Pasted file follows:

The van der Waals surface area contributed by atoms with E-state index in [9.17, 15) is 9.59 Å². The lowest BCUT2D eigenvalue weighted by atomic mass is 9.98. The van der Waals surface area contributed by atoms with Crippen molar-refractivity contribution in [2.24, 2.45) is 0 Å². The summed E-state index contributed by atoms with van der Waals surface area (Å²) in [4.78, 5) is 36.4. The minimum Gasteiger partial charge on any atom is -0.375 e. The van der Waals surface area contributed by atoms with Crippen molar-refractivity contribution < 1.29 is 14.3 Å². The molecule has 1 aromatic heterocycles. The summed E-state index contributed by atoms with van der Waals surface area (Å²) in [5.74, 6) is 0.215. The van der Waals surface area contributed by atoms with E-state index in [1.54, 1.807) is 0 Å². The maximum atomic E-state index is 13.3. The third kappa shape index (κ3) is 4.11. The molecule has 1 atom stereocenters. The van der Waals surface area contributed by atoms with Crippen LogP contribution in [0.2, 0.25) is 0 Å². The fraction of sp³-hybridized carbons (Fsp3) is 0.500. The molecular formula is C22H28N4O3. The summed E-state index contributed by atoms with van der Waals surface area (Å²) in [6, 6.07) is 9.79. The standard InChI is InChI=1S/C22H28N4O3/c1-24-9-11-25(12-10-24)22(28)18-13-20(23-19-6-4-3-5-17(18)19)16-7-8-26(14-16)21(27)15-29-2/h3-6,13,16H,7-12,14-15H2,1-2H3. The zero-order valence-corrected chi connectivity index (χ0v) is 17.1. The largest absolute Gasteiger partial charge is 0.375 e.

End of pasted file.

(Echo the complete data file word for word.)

The van der Waals surface area contributed by atoms with E-state index in [9.17, 15) is 9.59 Å². The lowest BCUT2D eigenvalue weighted by atomic mass is 9.98. The van der Waals surface area contributed by atoms with Crippen molar-refractivity contribution in [2.24, 2.45) is 0 Å². The summed E-state index contributed by atoms with van der Waals surface area (Å²) in [4.78, 5) is 36.4. The minimum Gasteiger partial charge on any atom is -0.375 e. The van der Waals surface area contributed by atoms with Crippen molar-refractivity contribution < 1.29 is 14.3 Å². The molecule has 1 aromatic heterocycles. The summed E-state index contributed by atoms with van der Waals surface area (Å²) in [5.74, 6) is 0.215. The van der Waals surface area contributed by atoms with E-state index in [1.54, 1.807) is 0 Å². The maximum atomic E-state index is 13.3. The third kappa shape index (κ3) is 4.11. The molecule has 1 atom stereocenters. The van der Waals surface area contributed by atoms with Crippen LogP contribution in [0.2, 0.25) is 0 Å². The fraction of sp³-hybridized carbons (Fsp3) is 0.500. The molecular formula is C22H28N4O3. The summed E-state index contributed by atoms with van der Waals surface area (Å²) in [6, 6.07) is 9.79. The standard InChI is InChI=1S/C22H28N4O3/c1-24-9-11-25(12-10-24)22(28)18-13-20(23-19-6-4-3-5-17(18)19)16-7-8-26(14-16)21(27)15-29-2/h3-6,13,16H,7-12,14-15H2,1-2H3. The zero-order valence-corrected chi connectivity index (χ0v) is 17.1. The largest absolute Gasteiger partial charge is 0.375 e.